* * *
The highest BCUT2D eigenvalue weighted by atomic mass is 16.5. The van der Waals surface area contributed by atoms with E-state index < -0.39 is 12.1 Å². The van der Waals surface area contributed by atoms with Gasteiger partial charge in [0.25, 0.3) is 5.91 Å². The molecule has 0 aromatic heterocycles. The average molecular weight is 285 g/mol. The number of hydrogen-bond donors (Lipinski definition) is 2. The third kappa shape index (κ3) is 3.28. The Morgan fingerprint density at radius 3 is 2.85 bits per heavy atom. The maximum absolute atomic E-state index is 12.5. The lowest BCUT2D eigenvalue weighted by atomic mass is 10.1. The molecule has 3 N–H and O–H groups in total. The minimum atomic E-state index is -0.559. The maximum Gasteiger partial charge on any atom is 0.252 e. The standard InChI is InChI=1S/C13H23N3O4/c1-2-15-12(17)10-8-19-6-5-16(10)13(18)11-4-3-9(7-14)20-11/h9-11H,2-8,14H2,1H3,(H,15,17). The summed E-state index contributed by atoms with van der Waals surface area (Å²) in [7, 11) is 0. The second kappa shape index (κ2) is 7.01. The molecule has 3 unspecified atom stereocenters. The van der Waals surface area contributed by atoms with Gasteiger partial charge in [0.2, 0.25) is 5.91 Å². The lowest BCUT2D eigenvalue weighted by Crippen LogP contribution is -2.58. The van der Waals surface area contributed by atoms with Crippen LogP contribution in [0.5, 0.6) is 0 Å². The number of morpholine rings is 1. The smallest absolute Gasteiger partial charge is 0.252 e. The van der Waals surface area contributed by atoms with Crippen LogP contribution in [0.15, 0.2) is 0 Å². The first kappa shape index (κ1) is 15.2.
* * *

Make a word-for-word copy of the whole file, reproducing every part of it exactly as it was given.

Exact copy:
The highest BCUT2D eigenvalue weighted by atomic mass is 16.5. The van der Waals surface area contributed by atoms with E-state index < -0.39 is 12.1 Å². The van der Waals surface area contributed by atoms with Gasteiger partial charge in [0.25, 0.3) is 5.91 Å². The molecule has 0 aromatic heterocycles. The average molecular weight is 285 g/mol. The number of hydrogen-bond donors (Lipinski definition) is 2. The third kappa shape index (κ3) is 3.28. The Morgan fingerprint density at radius 3 is 2.85 bits per heavy atom. The maximum absolute atomic E-state index is 12.5. The lowest BCUT2D eigenvalue weighted by atomic mass is 10.1. The molecule has 3 N–H and O–H groups in total. The minimum atomic E-state index is -0.559. The maximum Gasteiger partial charge on any atom is 0.252 e. The standard InChI is InChI=1S/C13H23N3O4/c1-2-15-12(17)10-8-19-6-5-16(10)13(18)11-4-3-9(7-14)20-11/h9-11H,2-8,14H2,1H3,(H,15,17). The summed E-state index contributed by atoms with van der Waals surface area (Å²) in [7, 11) is 0. The second kappa shape index (κ2) is 7.01. The molecule has 3 unspecified atom stereocenters. The van der Waals surface area contributed by atoms with Gasteiger partial charge in [0.2, 0.25) is 5.91 Å². The lowest BCUT2D eigenvalue weighted by Crippen LogP contribution is -2.58. The van der Waals surface area contributed by atoms with Crippen LogP contribution in [0.5, 0.6) is 0 Å². The number of morpholine rings is 1. The smallest absolute Gasteiger partial charge is 0.252 e. The van der Waals surface area contributed by atoms with Crippen LogP contribution in [0.15, 0.2) is 0 Å². The first kappa shape index (κ1) is 15.2.